The Smithsonian – Looking Back

November 22, 2009


Smithsonian Castle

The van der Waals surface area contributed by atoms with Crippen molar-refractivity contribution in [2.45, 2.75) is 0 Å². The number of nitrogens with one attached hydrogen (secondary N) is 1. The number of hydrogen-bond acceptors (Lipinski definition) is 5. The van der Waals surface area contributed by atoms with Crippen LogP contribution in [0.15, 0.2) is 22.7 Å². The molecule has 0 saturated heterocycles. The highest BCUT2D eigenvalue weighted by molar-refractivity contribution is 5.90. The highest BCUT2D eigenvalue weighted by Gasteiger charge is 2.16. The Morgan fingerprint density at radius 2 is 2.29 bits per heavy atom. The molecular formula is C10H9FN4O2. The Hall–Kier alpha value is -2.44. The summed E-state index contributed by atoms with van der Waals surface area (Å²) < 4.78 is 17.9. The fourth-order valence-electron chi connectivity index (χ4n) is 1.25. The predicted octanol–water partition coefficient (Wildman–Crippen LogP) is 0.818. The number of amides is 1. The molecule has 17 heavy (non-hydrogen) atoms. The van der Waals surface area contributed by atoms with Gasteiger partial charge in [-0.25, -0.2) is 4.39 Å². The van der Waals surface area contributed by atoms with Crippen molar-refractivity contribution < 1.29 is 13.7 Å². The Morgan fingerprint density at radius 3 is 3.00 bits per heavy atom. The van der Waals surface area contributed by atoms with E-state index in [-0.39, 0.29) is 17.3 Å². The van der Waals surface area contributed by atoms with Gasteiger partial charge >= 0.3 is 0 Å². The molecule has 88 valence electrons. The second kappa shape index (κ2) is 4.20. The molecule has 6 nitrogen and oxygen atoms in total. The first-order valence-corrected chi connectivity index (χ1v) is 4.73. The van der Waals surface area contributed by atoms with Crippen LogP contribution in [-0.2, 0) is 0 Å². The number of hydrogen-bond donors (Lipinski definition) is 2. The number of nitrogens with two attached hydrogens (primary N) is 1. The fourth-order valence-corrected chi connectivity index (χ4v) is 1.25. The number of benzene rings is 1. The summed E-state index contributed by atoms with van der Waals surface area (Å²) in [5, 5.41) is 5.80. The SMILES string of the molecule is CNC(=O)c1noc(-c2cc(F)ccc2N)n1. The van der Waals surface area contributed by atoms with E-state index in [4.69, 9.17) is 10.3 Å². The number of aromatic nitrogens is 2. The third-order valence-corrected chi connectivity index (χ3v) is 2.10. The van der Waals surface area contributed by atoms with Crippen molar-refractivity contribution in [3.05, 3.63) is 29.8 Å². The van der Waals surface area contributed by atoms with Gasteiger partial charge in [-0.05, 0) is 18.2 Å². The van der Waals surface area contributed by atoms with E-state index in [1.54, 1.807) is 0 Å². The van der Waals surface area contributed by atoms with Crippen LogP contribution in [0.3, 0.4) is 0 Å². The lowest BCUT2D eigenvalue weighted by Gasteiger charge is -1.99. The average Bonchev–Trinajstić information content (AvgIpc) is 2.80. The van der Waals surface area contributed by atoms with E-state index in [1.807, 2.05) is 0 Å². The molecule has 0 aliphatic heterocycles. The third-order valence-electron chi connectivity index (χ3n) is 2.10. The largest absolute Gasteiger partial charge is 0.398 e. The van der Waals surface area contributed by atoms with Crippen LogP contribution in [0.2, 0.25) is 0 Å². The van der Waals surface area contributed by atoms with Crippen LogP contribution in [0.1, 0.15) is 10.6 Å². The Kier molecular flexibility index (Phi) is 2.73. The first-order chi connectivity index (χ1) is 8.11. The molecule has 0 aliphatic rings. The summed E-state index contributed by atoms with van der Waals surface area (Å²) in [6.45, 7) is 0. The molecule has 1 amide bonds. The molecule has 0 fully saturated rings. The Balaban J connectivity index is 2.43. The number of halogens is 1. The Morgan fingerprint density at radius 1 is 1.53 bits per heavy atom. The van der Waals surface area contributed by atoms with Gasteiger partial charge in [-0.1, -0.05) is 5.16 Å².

You can’t have a blog about museums and not mention the Smithsonian Institution, the world’s largest museum complex. It was founded in the 19th century following a bequest to the US from the British scientist James Smithson. Astonishingly, Smithson had never visited the US. A bit like myself, who had neither crossed the Atlantic nor heard of the Smithsonian when I applied for an internship there in summer 2001! The School of Scottish Studies at Edinburgh University, where I was studying at the time, offered to sponsor a student to do an internship with the Smithsonian’s Center for Folklife and Cultural Heritage (CFCH), and one of the Center’s staff was offering accommodation (which turned out so well we are now like family and my son can call himself lucky to have three grandmothers, but that’s a different story!). With travel and housing taken care of this was possibly my once-in-a-lifetime chance to visit America (I’ve been back at least half a dozen times since, but of course I didn’t know that at the time), what did it matter that I wasn’t particularly interested in museums, beyond your average visitor, and didn’t have a clue what the Smithsonian was about. It wasn’t until much later, when some other American friends of mine commented on how they had unsuccessfully tried to get an internship there, that I realised what a big deal it was. And so I ended up working at the CFCH for two months that summer (possibly not the best time of year to be introduced to the D.C. climate if you’re from Scotland – why they built a city on top of a swamp is beyond me), first assisting with family activities at the Smithsonian Folklife Festival, and then helping with some research for a future programme and revising some educational materials for schools. I think it’s fair to say that summer changed my life. I returned home with a new appreciation and enthusiasm for museums, tore up my application for the teacher’s training college, and applied to the infamous Museum Studies Department at Leicester University instead. And the rest, as they say, is history. Oh, and I do now know what the Smithsonian is!


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